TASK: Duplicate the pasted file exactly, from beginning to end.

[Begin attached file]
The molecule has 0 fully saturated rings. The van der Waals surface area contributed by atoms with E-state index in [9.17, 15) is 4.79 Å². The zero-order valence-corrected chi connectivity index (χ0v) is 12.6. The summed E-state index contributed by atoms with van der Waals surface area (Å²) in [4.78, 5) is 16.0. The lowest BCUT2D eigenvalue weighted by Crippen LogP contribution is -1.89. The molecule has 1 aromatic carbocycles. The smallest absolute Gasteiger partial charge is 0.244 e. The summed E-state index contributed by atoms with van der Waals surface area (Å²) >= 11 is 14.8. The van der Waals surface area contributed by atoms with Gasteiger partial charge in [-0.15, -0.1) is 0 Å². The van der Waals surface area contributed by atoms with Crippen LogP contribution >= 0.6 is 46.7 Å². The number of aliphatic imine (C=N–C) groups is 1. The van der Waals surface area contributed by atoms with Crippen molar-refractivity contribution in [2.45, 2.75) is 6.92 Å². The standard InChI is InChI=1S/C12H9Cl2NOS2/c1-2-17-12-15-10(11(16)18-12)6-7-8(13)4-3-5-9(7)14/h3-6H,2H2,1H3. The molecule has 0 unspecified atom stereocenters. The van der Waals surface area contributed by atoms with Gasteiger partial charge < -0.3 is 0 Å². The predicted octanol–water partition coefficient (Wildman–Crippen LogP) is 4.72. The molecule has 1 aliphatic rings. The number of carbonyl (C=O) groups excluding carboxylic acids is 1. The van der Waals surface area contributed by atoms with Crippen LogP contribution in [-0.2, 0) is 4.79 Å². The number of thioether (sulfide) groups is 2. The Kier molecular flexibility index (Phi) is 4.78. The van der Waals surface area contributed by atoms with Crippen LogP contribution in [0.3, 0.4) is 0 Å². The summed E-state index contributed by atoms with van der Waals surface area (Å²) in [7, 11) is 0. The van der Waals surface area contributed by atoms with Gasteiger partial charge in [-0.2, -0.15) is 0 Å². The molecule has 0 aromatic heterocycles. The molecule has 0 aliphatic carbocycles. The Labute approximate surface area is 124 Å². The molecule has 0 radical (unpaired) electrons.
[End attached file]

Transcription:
The molecule has 0 fully saturated rings. The van der Waals surface area contributed by atoms with E-state index in [9.17, 15) is 4.79 Å². The zero-order valence-corrected chi connectivity index (χ0v) is 12.6. The summed E-state index contributed by atoms with van der Waals surface area (Å²) in [4.78, 5) is 16.0. The lowest BCUT2D eigenvalue weighted by Crippen LogP contribution is -1.89. The molecule has 1 aromatic carbocycles. The smallest absolute Gasteiger partial charge is 0.244 e. The summed E-state index contributed by atoms with van der Waals surface area (Å²) >= 11 is 14.8. The van der Waals surface area contributed by atoms with Gasteiger partial charge in [-0.15, -0.1) is 0 Å². The van der Waals surface area contributed by atoms with Crippen LogP contribution >= 0.6 is 46.7 Å². The number of aliphatic imine (C=N–C) groups is 1. The van der Waals surface area contributed by atoms with Crippen molar-refractivity contribution in [2.45, 2.75) is 6.92 Å². The standard InChI is InChI=1S/C12H9Cl2NOS2/c1-2-17-12-15-10(11(16)18-12)6-7-8(13)4-3-5-9(7)14/h3-6H,2H2,1H3. The molecule has 0 unspecified atom stereocenters. The van der Waals surface area contributed by atoms with Gasteiger partial charge < -0.3 is 0 Å². The predicted octanol–water partition coefficient (Wildman–Crippen LogP) is 4.72. The molecule has 1 aliphatic rings. The number of carbonyl (C=O) groups excluding carboxylic acids is 1. The van der Waals surface area contributed by atoms with Crippen LogP contribution in [-0.2, 0) is 4.79 Å². The number of thioether (sulfide) groups is 2. The Kier molecular flexibility index (Phi) is 4.78. The van der Waals surface area contributed by atoms with Crippen LogP contribution in [0.3, 0.4) is 0 Å². The summed E-state index contributed by atoms with van der Waals surface area (Å²) in [7, 11) is 0. The van der Waals surface area contributed by atoms with Gasteiger partial charge in [-0.2, -0.15) is 0 Å². The molecule has 0 aromatic heterocycles. The molecule has 0 aliphatic carbocycles. The Labute approximate surface area is 124 Å². The molecule has 0 radical (unpaired) electrons.